A common question that arises when itemizing your monthly expenses is, "what percent of my income should be allocated to each expense category?". Unfortunately, there is no "one size fits all" answer to this since everyone's circumstances are unique - a person may spend a higher percent for rent in New York City but have no car expenses, or live in an area where you spend much less for rent but then own a car (or two). However, while there's no need to over-analyze every last category, it's still a good idea to be aware of what percent of your income is consumed by the most significant categories. Keep in mind that a disproportionate amount spent in any one category directly affects how much can be spent in other categories. This is why a high level of debt, for example, can wreak havoc on the essential expenses (rent, food, utilities, etc.) in your monthly budget.
What follows is a list of recommended budget percentages, consolidated from two high profile personal finance sites, a bank, a budgeting software company, and a credit counseling organization. Most of these organizations listed a range for each category to account for different costs by location and circumstances, so the amounts listed below represent an average from all of the sources. The exact percentages appropriate for your circumstances may vary, but these amounts can be used as general target amounts with the goal being to stay within a fairly tight range.
Please Note -
1) Monthly net income (after tax income) of $5,000 was used as an example. The budget percentages still apply to other income levels, even though the budget dollar amounts would change.
2) The percentages do not add up to 100% since they do not address every possible category, and to allow for variations within each category.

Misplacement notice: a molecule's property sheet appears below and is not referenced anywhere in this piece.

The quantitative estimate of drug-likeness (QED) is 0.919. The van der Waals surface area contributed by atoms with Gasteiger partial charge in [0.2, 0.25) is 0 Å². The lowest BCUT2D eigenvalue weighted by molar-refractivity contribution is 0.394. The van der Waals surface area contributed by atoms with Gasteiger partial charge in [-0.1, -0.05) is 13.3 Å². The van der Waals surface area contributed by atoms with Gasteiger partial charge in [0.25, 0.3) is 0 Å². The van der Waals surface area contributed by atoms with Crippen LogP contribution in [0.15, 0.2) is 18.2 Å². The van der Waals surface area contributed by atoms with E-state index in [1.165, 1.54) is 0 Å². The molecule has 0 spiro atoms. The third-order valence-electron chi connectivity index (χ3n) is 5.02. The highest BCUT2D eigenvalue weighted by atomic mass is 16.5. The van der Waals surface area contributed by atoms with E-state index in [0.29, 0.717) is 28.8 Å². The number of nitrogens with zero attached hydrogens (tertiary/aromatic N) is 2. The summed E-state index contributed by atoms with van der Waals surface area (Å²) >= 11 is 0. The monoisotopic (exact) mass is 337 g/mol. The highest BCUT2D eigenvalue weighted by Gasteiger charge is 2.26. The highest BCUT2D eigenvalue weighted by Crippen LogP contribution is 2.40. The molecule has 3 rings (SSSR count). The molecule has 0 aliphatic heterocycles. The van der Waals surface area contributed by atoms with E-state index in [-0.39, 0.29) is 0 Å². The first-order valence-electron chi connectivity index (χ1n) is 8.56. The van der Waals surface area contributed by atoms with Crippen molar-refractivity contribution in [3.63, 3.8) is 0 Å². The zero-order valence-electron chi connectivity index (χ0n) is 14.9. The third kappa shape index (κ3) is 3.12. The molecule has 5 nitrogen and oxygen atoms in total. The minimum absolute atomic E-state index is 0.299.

Budget Category Recommended % Of $5,000 Monthly
Net (after-tax) Income Net Income
• Housing 28% $1,400
(rent, mortgage, real estate taxes)
• Utilities 5% $ 250
(water, gas, electric, trash)
• Home maintenance/upkeep, 3% $ 150
interior and exterior
• Food 10% $ 500
• Insurance (home/auto (2 cars)) 4% $ 200
• Savings (pre-tax*) 15%* $ 750
(can include employer matches)
• Savings (after-tax) 5% $ 250
• Transportation 5% $ 250
(gas, car maintenance, bus, etc.)
• Clothing 4% $ 200
• Personal Care (haircuts/nails, etc.) 3% $ 150
• Medical 3% $ 150
(adjust for known medical needs)
• Entertainment 5% $ 250
• Miscellaneous (unplanned expenses) 5% $ 250
Total 80% $4,000
• All non-mortgage debt, All Remaining Funds! $ 1,000
or extra savings $5,000
* Pre-tax savings (above) are not calculated in the totals since the totals reflect after-tax income. It was still important to include here as a reminder to have it taken out of your pre-tax wages.
You may decide to stray from these percentages, or heed some and not others, but what is most important is that you are thinking about it at all. Creating a realistic and itemized monthly budget is the foundation of any comprehensive financial plan. Having a conscious plan for managing your money, and understanding how it is being spent and saved, is the most productive way to reach your financial goals.